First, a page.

Herbal medicine Martial Arts

A historical component of martial arts: herbal medicine

After trying for a third time to be a runner (do your joints talk to you? ‘Cause my knees just piped up a disgruntled don’t you ever do that again!), I had to deal with the runner’s knee pain and inflammation. The pain varied and moved all around my patella, hurting when I moved, hurting when I didn’t move. Going down stairs or hills was especially precarious. To go to taekwondo class I put on pain-relieving Chinese herbal medicine patches.


On the third day of runner’s knee pain, when it wasn’t getting any better, when dull achiness was still there, I started to worry. Even though the pain wasn’t bad, sharp or stabbing, and would come and go, it always came back. Was this a new normal?


8 days after my last run (shut up, knees, I don’t need to hear it again I have almost no pain. I come up and down the stairs, I squat to clean a spill on the floor.  No creaks, no groans, no twinges. YES!




Because I got a lovely box of amazing herbal formulas from Evergreen Herbs. After two doses yesterday of “Knee and Ankle Acute”, and then beginning daily doses of “Knee and Ankle Chronic” my pain is 90% gone.


Crazy? My friend is the same–when her skin conditions start to flare, two doses of her herbal formula makes it better and fast.


This isn’t new–it’s ancient. The Asian martial arts have been dealing with injuries for centuries. These formulas and herbs go back that far. Those training in the martial arts knew they needed help with the energy it took to train rigorously plus the injuries that inevitably ensued. Here’s a quote from the book “The Warrior as Healer”


Traditionally, martial arts training had placed equal emphasis on developing combat skills and nurturing the spirit of the aspiring student. Unfortunately, the study of the healing arts, the practice of meditation, and the use of herbs– all parts of the development of the student–are noticeably absent in modern martial arts training.”


Not just dulling the feeling of pain, Traditional Chinese, Korean and Japanese herbal medicine go to the patterns that are causing the injury and pain, and the weaknesses that are underlying to allow the injuries to happen. They strive to completely heal the injury so there are no further issues.


Being an herbalist with jars and bottles and boxes in the cabinets of the guest bathroom that doubles as my personal herbal pharmacy, I had a few pain and injury formulas on-hand to help while I waited for the Evergreen formula to arrive:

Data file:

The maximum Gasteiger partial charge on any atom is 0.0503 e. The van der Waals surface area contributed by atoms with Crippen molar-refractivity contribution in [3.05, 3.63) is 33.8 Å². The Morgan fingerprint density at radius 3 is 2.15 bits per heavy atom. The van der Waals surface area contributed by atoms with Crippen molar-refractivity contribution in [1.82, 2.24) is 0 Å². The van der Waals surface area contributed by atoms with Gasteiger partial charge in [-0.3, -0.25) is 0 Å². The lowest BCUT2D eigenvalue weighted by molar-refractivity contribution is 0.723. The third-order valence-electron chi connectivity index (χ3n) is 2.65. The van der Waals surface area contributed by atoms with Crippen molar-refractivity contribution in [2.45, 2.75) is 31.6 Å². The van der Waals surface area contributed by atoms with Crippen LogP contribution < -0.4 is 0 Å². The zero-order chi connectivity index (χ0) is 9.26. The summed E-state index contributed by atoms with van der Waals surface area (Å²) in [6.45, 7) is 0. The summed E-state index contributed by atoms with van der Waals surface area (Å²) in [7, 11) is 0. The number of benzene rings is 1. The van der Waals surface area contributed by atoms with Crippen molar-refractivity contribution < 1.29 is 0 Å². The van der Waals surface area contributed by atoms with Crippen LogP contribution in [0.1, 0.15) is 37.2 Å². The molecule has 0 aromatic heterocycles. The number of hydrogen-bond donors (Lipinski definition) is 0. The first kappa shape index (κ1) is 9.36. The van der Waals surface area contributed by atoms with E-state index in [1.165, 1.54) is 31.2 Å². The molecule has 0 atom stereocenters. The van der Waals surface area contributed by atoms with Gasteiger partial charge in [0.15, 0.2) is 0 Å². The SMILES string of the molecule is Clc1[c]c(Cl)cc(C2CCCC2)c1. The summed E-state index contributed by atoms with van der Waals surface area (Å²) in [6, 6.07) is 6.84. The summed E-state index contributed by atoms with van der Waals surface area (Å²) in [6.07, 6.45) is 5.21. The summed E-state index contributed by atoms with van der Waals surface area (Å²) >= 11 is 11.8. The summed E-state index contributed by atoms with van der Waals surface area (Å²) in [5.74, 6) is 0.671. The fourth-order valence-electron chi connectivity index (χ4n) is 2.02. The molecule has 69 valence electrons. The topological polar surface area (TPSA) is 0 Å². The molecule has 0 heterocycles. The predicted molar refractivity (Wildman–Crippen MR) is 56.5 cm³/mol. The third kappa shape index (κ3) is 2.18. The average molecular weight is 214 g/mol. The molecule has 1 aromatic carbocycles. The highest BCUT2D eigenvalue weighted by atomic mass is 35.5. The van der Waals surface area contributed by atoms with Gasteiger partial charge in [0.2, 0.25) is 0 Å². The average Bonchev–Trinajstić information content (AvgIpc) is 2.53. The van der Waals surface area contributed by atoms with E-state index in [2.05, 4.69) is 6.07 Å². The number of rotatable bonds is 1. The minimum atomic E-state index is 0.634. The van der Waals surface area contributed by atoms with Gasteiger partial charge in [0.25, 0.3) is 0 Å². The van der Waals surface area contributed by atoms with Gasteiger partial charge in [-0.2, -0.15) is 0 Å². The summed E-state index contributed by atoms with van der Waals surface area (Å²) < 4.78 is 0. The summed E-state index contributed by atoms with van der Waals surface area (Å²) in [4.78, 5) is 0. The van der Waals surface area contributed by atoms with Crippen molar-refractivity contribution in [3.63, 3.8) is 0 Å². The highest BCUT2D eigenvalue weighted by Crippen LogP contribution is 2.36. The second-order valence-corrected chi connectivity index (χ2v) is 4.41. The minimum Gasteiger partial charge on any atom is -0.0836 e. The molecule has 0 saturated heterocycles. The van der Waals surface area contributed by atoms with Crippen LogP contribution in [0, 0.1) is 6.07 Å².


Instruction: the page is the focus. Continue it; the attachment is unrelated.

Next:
1. Mahanarayan oil is my standard for sore muscles after class, but it’s also good for joints as well. An Ayurvedic formula from India, it proves every traditional system had formulas for joint pain and injury.
  2. Herbal soft plasters applied topically and allowed to soak into the injured area. Spring Wind is my favorite brand. Soft plasters are, in my opinion, superior to a liniment or cream because those have to be applied frequently. A plaster is thick and gooey, and after you wrap it, it stays over the area for hours. Great to wear overnight.
  3. Hua Tou plasters for pain, because they contain not only herbs but also a small amount of aspirin. These are like large, rectangular band-aids the size of your palm, but you can cut them smaller to go over different areas.  I cut mine in strips to put on the sides of my patella, so it didn’t inhibit movement but was right over the painful area.


Books like “Tooth from the Tiger’s Mouth” and “The Warrior as Healer” both tell of the long relationship martial artists have with herbal medicine and other healing arts. Internal formulas were used as much by martial artists as topical formulas. Both books highlight these formulas, and the Evergreen Formulas I use are based on the principles of Chinese medicine and historical martial arts formulas.  Perhaps more martial artists will open up to this aspect of the martial arts.  If you believe in the other aspects of martial arts, why not at least try it?


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